Lost in jewelry making. My sister is having a party for me at her house, and I don’t have enough stock so I am making earrings and bracelets day and night, while the cats climb on the windowsill to watch, and complain at my focus, and I barely get outside, and the rest of the world dissolves like smoke.
A river of beads an inch deep in my cardboard box riverbed (the crutches came in this box; it’s just the right size) with clasps, earring parts and crimp beads lost in the bright clutter; the tools half hidden the cats chewing on string and jewelry wire. I’m feeling alternately stressed at my self-imposed quotas and lost in the endlessness of it, making one thing after another like the junked-out deity we unspooled from those millions of years ago.
These past several days have been like the seasons when I’d spend weeks alone in Wallkill. The whole city is here around me, but I don’t see it. I hear my neighbor in the hall, catch snatches of conversation, nod to the doormen on the way out, watch the flow of people traffic on the streets: it’s all backdrop. I talk on the phone, feed the cats. I miss the old 12th floor gang.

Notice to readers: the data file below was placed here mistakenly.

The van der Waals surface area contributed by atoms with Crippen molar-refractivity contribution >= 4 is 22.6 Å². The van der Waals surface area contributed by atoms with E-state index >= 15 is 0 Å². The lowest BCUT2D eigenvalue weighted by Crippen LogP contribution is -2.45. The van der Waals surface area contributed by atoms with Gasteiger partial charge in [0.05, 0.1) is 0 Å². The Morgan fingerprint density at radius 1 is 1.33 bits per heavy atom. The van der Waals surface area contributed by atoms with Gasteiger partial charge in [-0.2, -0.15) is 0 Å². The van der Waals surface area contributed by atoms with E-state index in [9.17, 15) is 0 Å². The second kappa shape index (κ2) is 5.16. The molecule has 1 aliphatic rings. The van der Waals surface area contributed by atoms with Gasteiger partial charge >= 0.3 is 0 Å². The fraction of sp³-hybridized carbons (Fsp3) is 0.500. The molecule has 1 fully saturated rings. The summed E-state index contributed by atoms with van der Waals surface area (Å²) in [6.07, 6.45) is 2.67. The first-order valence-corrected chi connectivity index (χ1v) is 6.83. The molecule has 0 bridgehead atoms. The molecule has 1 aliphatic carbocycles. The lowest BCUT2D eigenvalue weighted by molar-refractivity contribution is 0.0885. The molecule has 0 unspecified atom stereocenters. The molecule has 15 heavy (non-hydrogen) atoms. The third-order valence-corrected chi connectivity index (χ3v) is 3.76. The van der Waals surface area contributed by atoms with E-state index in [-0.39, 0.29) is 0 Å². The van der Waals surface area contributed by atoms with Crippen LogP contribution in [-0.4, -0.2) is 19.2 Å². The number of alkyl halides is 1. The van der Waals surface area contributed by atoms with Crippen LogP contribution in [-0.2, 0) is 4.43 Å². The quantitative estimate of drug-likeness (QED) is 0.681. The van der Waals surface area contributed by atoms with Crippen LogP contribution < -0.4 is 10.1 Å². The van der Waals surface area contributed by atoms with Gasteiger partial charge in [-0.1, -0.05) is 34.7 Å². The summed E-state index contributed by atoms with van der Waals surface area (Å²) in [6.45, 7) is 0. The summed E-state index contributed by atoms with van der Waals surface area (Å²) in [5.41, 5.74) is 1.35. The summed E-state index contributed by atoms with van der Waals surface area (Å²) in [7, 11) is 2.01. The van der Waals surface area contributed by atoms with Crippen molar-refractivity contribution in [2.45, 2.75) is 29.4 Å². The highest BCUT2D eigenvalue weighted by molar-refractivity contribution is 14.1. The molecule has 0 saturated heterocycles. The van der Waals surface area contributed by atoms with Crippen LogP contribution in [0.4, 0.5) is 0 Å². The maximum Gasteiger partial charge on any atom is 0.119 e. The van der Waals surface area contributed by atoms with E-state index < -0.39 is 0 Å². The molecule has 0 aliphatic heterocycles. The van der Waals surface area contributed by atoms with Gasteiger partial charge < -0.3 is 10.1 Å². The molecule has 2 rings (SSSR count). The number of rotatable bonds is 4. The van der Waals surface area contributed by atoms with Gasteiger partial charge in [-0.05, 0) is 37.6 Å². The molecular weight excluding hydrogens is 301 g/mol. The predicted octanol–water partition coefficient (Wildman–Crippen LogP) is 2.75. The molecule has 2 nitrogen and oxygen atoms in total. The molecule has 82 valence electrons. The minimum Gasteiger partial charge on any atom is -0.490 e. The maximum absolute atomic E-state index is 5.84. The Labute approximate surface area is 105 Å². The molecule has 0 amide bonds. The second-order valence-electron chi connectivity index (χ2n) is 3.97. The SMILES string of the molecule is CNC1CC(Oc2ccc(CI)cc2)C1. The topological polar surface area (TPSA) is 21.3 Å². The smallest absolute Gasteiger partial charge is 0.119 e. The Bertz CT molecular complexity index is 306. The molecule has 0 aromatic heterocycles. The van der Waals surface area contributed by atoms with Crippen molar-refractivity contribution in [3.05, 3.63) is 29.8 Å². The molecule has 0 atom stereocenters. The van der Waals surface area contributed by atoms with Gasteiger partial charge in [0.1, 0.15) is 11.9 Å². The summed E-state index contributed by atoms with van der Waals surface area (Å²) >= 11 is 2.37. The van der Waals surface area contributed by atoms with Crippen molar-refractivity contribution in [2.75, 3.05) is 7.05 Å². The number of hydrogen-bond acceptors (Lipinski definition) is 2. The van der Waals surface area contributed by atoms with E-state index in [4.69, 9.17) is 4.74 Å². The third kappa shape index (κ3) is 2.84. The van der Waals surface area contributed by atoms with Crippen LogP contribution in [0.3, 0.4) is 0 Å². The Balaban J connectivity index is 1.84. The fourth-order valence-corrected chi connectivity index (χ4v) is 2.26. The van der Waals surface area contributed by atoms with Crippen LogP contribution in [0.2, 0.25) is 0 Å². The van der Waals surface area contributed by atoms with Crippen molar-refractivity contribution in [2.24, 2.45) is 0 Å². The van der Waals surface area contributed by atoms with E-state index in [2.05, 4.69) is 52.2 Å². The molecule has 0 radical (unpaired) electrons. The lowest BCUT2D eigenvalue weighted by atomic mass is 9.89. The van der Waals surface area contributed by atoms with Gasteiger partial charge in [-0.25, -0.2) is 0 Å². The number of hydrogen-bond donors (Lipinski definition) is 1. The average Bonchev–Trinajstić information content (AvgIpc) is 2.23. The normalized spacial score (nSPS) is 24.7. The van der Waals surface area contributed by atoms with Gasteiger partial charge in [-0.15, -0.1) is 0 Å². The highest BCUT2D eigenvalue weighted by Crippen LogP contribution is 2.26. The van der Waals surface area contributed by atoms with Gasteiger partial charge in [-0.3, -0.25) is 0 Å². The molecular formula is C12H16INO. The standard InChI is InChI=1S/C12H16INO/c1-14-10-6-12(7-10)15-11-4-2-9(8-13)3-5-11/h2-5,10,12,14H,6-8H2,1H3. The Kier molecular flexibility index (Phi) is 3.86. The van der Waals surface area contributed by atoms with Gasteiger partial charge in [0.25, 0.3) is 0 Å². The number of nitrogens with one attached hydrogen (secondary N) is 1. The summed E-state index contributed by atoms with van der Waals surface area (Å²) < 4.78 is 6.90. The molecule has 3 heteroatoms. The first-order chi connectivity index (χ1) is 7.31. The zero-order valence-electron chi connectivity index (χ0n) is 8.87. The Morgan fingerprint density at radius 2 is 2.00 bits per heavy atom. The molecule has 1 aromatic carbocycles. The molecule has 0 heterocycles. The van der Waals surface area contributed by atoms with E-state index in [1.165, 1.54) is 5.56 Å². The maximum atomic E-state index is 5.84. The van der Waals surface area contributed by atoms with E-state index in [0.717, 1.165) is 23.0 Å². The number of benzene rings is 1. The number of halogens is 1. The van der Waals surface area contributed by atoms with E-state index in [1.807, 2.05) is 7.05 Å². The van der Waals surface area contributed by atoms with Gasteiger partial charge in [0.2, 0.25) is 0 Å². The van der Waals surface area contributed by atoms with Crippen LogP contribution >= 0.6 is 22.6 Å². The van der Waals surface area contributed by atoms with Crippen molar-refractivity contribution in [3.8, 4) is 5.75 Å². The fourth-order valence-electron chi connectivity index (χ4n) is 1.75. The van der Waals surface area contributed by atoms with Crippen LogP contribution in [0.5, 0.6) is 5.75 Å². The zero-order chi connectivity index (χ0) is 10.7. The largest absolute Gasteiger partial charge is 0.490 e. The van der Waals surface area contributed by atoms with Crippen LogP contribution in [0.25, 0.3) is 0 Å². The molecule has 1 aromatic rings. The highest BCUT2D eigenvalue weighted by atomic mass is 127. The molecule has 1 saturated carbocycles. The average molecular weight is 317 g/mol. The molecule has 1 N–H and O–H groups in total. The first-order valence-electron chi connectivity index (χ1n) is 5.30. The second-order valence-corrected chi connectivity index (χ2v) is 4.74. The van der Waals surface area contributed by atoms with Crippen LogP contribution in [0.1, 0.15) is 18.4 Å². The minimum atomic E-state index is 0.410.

If it were the old days, I’d wander down to Annie’s when I got lonely. Philip would come over or take me to dinner. Now I’m solitary: my friends are all just a little too far away, emotionally, for me to feel part of anything. I keep thinking of whom to see, dinners, coffee dates, and they’re all good: but they don’t add up. That’s my fault: what I’ve unraveled.
This happened slowly, one thing after another. Charles moving out, then being so wrapped up in Philip, the perpetual drama. Hard to believe that’s coming to an end: at least the particular drama we were part of. What will happen next is unclear.
It’s strange when all of a sudden a packet of years closes off and you realize: that’s the past now. What was the present for a long time—changing, moving forward, but still somehow all the same present—is gone: there was a bridge, a bend in the road, a jump, a cut-off.
So here I am in the new time, and solitude feels okay. I’ve gotten used to it. I have a lot of work. I have to make necklaces, bracelets and earrings. And edit a man’s book. And then, soon, I hope, my own again.
Passion for Solitude
by Cesare Pavese
Translated by Geoffrey Brock